A Wolf by the Ears
- By Wayne Karlin
- University of Massachusetts Press
- 350 pp.
- Reviewed by Chris Rutledge
- April 4, 2021
What compelled slaves to fight for America during the War of 1812?
Wayne Karlin made his name writing historical fiction, with a focus on the Vietnam War. His latest novel, A Wolf by the Ears, takes aim at an earlier struggle, one that highlights the contradictions between the American Dream and American reality.
Karlin gets his title from a famous quote by Thomas Jefferson: “We have the wolf by the ear, and we can neither hold him, nor safely let him go.” During the War of 1812, a contingent of horribly abused slaves savored the opportunity to challenge young America, which proclaimed freedom while hypocritically practicing forced servitude.
How would America respond? As Jefferson’s quote continues, “Justice is in one scale, and self-preservation in the other."
A Wolf by the Ears focuses on three characters: slaves Towerhill and Sarai, purchased years earlier as children, and Jacob Hallam, their owner. Jacob is conflicted in his approach to his human property. He learned compassion from his father (Towerhill and Sarai’s original owner), who strove to educate and elevate his charges. Jacob himself grew up friends with Towerhill and Sarai, despite the power imbalance between them.
As they grow to adulthood, this imbalance expands. Towerhill remains indentured but enjoys “preferred” status, and Sarai is taken as Jacob’s enslaved lover. This “enlightened” approach contrasts with that of Jacob’s brother, Thomas, who treats his own slaves with cruelty and mocks his brother’s “kindness.”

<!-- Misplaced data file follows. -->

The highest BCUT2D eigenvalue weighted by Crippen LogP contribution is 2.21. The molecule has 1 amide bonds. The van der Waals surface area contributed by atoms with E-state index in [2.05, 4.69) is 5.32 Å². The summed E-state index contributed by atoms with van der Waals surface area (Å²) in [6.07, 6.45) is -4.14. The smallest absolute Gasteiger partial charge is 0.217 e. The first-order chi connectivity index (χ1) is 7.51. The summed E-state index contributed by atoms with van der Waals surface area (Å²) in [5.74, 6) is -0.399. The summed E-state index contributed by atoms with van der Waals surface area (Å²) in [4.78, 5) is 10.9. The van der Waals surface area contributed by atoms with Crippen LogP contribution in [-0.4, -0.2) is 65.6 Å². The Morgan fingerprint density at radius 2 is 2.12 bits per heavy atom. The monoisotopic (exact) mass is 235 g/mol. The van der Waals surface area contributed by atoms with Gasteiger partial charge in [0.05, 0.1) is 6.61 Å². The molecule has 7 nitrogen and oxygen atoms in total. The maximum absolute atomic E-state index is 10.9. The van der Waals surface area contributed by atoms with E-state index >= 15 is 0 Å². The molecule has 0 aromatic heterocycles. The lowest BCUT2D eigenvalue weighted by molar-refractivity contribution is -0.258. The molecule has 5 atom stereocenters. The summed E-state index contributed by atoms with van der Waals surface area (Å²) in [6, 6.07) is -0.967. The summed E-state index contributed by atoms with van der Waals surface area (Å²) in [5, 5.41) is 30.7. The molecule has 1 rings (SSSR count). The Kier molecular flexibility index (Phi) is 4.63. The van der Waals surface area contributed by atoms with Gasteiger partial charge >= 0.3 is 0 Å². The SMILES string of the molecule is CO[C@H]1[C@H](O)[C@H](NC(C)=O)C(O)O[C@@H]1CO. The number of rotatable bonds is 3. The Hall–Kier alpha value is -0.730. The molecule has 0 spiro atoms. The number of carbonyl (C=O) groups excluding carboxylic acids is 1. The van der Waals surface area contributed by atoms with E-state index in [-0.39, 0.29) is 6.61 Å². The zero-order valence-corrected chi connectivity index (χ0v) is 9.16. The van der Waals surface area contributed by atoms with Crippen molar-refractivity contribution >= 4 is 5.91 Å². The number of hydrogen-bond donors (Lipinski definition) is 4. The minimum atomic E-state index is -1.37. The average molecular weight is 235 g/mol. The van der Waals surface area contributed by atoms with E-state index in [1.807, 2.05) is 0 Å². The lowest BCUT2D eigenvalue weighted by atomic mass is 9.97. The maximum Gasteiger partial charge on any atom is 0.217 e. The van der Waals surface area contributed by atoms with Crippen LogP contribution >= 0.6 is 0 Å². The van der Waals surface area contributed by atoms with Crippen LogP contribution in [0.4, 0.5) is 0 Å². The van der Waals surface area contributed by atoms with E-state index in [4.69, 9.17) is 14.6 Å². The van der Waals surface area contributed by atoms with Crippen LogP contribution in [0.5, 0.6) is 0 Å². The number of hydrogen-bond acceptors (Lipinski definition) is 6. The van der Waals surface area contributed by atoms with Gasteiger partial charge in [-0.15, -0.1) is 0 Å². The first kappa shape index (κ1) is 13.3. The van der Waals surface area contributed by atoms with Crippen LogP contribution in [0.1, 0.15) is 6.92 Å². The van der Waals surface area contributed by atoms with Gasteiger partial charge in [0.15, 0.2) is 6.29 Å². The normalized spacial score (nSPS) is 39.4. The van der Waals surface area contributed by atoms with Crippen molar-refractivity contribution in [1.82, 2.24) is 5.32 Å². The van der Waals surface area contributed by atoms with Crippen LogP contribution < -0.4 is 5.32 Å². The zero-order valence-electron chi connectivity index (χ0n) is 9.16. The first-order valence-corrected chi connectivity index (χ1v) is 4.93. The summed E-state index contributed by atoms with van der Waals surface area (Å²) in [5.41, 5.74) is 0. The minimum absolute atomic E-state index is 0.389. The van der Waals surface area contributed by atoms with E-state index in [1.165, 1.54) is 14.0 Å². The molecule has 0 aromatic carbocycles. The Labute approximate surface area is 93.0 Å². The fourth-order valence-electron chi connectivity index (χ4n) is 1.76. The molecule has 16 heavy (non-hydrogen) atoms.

The story also focuses on the choices made by the many other slaves held by the Hallams and their Maryland neighbors. Unsurprisingly, when encouraged by British raiders, those slaves join the fight against the United States, seeking revenge in savage ways.
Towerhill’s conflict rages both internally and externally. He is driven not just by a sense of justice, but also disgust. Disgust at Jacob’s hypocrisy, and distaste at Sarai’s willingness to remain at her captor/lover’s side when presented with the chance to flee.
At the heart of this novel is a question: Who is fighting for whom? Obviously, most slaves are incentivized to fight for the British in exchange for their freedom. But what about those enslaved men who, instead, fight alongside their masters? What are they fighting for?
Karlin also focuses on another group, the multi-ethnic “Wesorts,” who work against their fellow oppressed by returning runaway slaves to their owners. They, at least, act with the goal of maintaining their own freedom. The pro-American slaves have only greater misery to look forward to.
The enslaved men who fight against America are presented with another dilemma: Should they trust the British? The Brits certainly don’t fully embrace them, even as they are impressed by the slaves’ fighting skill.
Many, though not all, of Karlin’s characters are finely drawn — Towerhill’s long-simmering rage boils to the surface when the British offer him a chance to destroy the slave-owning system. And Jacob is presented as one who knows he’s benefiting from grotesque injustice but who nevertheless continues it.
The most interesting character is Sarai. She is drawn to her master and remains with him even when given the opportunity to flee. Is she convinced that her special role as Jacob’s lover makes her situation less exploitative and abusive? The author loses an opportunity to delve into her psyche, which would have been a rich vein to explore.
A warning: This story takes place in a time when perverse racial attitudes prevailed. Karlin, a white writer, makes ample use of the N-word when depicting the speech of slaveowners. Clearly, it is historically accurate; nevertheless, one can’t help but wince each time the word appears.
And one can’t help but easily answer the final question at the heart of the book: Whom do you root for? The enslaved, of course. Karlin’s greatest success is in reminding readers of that fact and helping them feel deeply the horrors of America’s original sin.
[Editor's note: This review originally ran in 2020.]
Chris Rutledge is a husband, father, writer, nonprofit professional, and community member living in Silver Spring, MD.